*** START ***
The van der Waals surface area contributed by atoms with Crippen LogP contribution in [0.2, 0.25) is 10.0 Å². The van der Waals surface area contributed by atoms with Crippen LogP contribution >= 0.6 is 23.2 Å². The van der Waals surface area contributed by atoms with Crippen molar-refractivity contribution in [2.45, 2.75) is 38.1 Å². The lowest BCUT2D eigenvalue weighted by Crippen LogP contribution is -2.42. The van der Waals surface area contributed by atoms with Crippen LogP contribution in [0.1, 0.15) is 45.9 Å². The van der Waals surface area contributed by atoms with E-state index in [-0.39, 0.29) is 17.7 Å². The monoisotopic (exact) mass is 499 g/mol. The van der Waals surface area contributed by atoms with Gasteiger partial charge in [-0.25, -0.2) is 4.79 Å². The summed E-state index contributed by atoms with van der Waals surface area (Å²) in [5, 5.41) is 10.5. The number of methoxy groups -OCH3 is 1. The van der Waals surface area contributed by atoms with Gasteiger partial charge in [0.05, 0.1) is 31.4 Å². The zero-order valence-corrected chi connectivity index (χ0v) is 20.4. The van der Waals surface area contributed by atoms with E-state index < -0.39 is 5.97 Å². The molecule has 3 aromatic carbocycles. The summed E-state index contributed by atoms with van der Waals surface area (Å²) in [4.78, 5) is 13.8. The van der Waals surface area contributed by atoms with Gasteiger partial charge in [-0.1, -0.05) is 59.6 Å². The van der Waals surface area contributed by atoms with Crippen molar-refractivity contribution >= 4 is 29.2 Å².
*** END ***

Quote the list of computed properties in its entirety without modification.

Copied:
The van der Waals surface area contributed by atoms with Crippen LogP contribution in [0.2, 0.25) is 10.0 Å². The van der Waals surface area contributed by atoms with Crippen LogP contribution >= 0.6 is 23.2 Å². The van der Waals surface area contributed by atoms with Crippen molar-refractivity contribution in [2.45, 2.75) is 38.1 Å². The lowest BCUT2D eigenvalue weighted by Crippen LogP contribution is -2.42. The van der Waals surface area contributed by atoms with Crippen LogP contribution in [0.1, 0.15) is 45.9 Å². The van der Waals surface area contributed by atoms with E-state index in [-0.39, 0.29) is 17.7 Å². The monoisotopic (exact) mass is 499 g/mol. The van der Waals surface area contributed by atoms with Gasteiger partial charge in [-0.25, -0.2) is 4.79 Å². The summed E-state index contributed by atoms with van der Waals surface area (Å²) in [5, 5.41) is 10.5. The number of methoxy groups -OCH3 is 1. The van der Waals surface area contributed by atoms with Gasteiger partial charge in [0.05, 0.1) is 31.4 Å². The zero-order valence-corrected chi connectivity index (χ0v) is 20.4. The van der Waals surface area contributed by atoms with E-state index < -0.39 is 5.97 Å². The molecule has 3 aromatic carbocycles. The summed E-state index contributed by atoms with van der Waals surface area (Å²) in [4.78, 5) is 13.8. The van der Waals surface area contributed by atoms with Gasteiger partial charge in [-0.1, -0.05) is 59.6 Å². The van der Waals surface area contributed by atoms with Crippen molar-refractivity contribution >= 4 is 29.2 Å².